Little Men: A Much-Needed Catharsis after the Election

little_menLittle Men was just the film I needed after the election. I’m usually good at not letting politics depress me, but Trump’s victory was a toxic pill to swallow. If the escapist Arrival soothed other Americans, I required something more cathartic. Little Men‘s low-key realism elevates the uplifting parts and then magnifies them when the heartbreak finally comes.

The film is a social parable refracted through the friendship of two boys. Jake is shy and genteel, Tony is bold and uninhibited; one Caucasian and middle-class, the other Chilean and poor. Different in every way, save for their shared love of art and theater (and videogames), they dream of attending LaGuardia High School together, until the evils of gentrification crush their friendship. Jake’s parents are landlords trying to evict Tony’s mother who can’t keep up with rising rents. For a while the boys’ friendship grows stronger the more the parents become enemies — they go so far as to boycott their parents by refusing to speak to them — but in the end, Tony and his mother are kicked out.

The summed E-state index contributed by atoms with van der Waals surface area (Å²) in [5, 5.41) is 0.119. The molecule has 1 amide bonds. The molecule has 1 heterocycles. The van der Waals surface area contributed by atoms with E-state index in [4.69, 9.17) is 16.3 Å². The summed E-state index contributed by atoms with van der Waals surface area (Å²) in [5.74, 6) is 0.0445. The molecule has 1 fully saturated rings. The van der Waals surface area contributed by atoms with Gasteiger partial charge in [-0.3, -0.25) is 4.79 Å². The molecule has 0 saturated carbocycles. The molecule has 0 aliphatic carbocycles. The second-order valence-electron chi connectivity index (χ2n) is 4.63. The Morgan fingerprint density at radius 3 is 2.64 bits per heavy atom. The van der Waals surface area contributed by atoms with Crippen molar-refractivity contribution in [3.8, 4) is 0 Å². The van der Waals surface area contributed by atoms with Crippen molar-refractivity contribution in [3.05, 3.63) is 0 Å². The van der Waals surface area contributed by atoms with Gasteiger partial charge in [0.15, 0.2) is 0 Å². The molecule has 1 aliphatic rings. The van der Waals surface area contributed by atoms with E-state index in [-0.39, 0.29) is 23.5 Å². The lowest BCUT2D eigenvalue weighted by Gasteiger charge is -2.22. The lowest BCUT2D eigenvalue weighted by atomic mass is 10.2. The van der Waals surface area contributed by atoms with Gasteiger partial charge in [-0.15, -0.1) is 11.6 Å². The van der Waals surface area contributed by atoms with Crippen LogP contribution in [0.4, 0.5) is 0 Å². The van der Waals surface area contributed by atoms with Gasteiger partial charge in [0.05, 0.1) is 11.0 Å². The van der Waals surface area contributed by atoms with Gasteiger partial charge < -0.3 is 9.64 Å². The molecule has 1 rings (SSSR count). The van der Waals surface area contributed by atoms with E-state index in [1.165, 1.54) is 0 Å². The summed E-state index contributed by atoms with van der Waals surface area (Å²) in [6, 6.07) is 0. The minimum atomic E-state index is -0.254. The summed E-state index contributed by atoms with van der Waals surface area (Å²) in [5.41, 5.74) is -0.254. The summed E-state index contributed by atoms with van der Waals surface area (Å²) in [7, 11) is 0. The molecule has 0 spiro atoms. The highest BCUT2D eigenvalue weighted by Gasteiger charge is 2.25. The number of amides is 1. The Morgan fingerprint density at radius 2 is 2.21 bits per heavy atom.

We glimpse a purity of spirit in this friendship. Some of the most affecting scenes show Tony scootering and Jake rollerblading down the sidewalks of Brooklyn together, as the score supplies musical notes suggesting, I don’t know… freedom? escape? a soulmate relationship hard to define? The relationship is ultimately torpedoed by the parental need to “take care of one’s own”. It’s not that Jake’s parents are bad people. Their self-interest is more pragmatic and survivalist; they have financial problems of their own. And it’s certainly not that Tony’s victimized mother is beyond criticism herself. She has a rather malicious and passive-aggressive streak. The only evil in the drama is the systematic one of income inequality mixed with urban revival projects and a vanishing middle class. I think of how Donald Trump got one third of the Hispanic vote. That’s right. People like Tony’s mother actually voted for their persecutor thinking he would be their savior from these kind of economic hardships.

On rare occasion I find that a review in pictures conveys the essence of a film better than a standard review, and so I will let the following images speak for themselves. The last three are the epilogue a year later, with Jake having made it into LaGuardia High School. He spies Tony (who of course did not get in) at a distance, on a class tour of the school. They haven’t seen or spoken to each other since their separation… nor do they speak to each other now. I broke down and wept for them, and for things no doubt to come.

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